Re: A Step In The Right Direction
That's a problem that is being tackled by a number of start-ups. Kubagen for example, uses a molecular 'sieve' that increases capacity and reduces storage pressure.
38 posts • joined 21 Jul 2010
Had a gold anodised pair of sliding Aluminium doors with bronzed tinted glass in a house occupied previously by chain smokers. Dated now but looked in good shape. After a few years use and prior to selling, I was giving it a thorough clean with neat 'Flash' - Silver anodising and clear glass apparently. No hint of the disgusting coating previously as it was so uniform...
I'm sure systems will eventually be good enough to cope with the vagaries of a wide range of roads.
It would mean you could remove all pedestian crossings in towns; want to cross the road? - Simply step out into traffic and watch it safely stop for you. Got a few hundred people crossing and re-crossing the road? You can see where this is going.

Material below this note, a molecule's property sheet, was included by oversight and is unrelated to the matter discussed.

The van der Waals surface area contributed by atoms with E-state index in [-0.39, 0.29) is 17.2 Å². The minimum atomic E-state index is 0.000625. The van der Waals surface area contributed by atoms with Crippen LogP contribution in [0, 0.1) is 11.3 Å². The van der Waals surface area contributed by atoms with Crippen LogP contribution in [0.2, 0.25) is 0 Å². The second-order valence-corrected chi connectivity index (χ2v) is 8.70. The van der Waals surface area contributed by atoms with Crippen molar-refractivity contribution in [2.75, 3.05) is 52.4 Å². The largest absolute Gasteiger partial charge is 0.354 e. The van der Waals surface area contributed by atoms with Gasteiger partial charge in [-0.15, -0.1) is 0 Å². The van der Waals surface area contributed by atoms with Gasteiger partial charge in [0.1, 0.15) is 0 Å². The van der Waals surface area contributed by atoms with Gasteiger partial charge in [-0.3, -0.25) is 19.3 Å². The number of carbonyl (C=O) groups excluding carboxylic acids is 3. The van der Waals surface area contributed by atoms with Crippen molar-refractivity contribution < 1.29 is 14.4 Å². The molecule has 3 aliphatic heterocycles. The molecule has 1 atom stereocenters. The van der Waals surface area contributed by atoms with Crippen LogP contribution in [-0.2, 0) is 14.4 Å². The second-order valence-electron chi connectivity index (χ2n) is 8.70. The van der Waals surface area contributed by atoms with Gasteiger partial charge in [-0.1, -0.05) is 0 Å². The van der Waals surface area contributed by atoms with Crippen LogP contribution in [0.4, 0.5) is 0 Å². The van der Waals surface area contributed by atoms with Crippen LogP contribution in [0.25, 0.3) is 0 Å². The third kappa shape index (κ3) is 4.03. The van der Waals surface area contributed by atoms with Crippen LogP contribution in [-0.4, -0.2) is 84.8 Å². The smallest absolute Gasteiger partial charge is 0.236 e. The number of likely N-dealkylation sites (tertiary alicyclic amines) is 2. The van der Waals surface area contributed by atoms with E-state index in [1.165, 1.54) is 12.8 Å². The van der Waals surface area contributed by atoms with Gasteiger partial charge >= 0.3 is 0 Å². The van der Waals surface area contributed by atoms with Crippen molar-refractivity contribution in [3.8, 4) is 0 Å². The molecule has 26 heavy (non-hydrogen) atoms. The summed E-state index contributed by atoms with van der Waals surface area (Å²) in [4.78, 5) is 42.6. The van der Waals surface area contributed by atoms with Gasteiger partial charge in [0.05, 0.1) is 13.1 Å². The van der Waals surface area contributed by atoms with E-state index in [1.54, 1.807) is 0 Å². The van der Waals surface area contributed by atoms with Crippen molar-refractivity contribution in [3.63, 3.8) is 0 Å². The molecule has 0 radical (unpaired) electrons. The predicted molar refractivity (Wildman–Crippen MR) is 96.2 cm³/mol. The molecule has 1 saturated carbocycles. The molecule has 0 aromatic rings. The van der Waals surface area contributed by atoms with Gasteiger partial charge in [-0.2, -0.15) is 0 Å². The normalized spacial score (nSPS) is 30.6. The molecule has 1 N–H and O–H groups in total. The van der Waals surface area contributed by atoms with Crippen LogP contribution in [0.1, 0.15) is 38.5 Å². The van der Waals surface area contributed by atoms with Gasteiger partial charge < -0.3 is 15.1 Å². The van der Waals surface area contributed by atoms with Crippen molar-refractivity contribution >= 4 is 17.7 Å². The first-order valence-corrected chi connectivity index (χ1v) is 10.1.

The western world's capitalist system is steadily increasing the gap between the 'haves' and the 'have nots'. My comment was a simple reductio ad absurdem argument. You though, seem to be one of the believers who will chant "There is no alternative!" as the world slides down the crapper..
In typical UK MOD bungling style, it was going to have steam catapults, then it wasn't, then some fancy electro-magnetic linear motor catapult, then nothing. Multiply this sort of faffing about for every system aboard and I wonder it hasn't cost ten times its already staggering cost. Still six years to finish it, so plenty of opportunities to add / delete / add again countless bits of technology. . . .
I bought 30 - odd Amstrads for my school at a time when CUB monitors and BBC masters were the norm. They proved amazingly tough and reliable whereas the BBCs were a nightmare. We used PCW's as upgrades from typewriters and CPC 6128s to introduce computing. At some point we built (kit?) mice interfaces and used DMP printers. 'Protext' was a fabulous word processor and simple 'coding' done via LOGO. Happy memories.
A distinct improvement on my DVD copy with pin-sharp graphics (though the 'dodgy' artwork in Bulldog scene still grates.) Audio seems over cooked though with alarming surges and stereo image leaping about at times. A colourful, one-off featuring the Fab Four.
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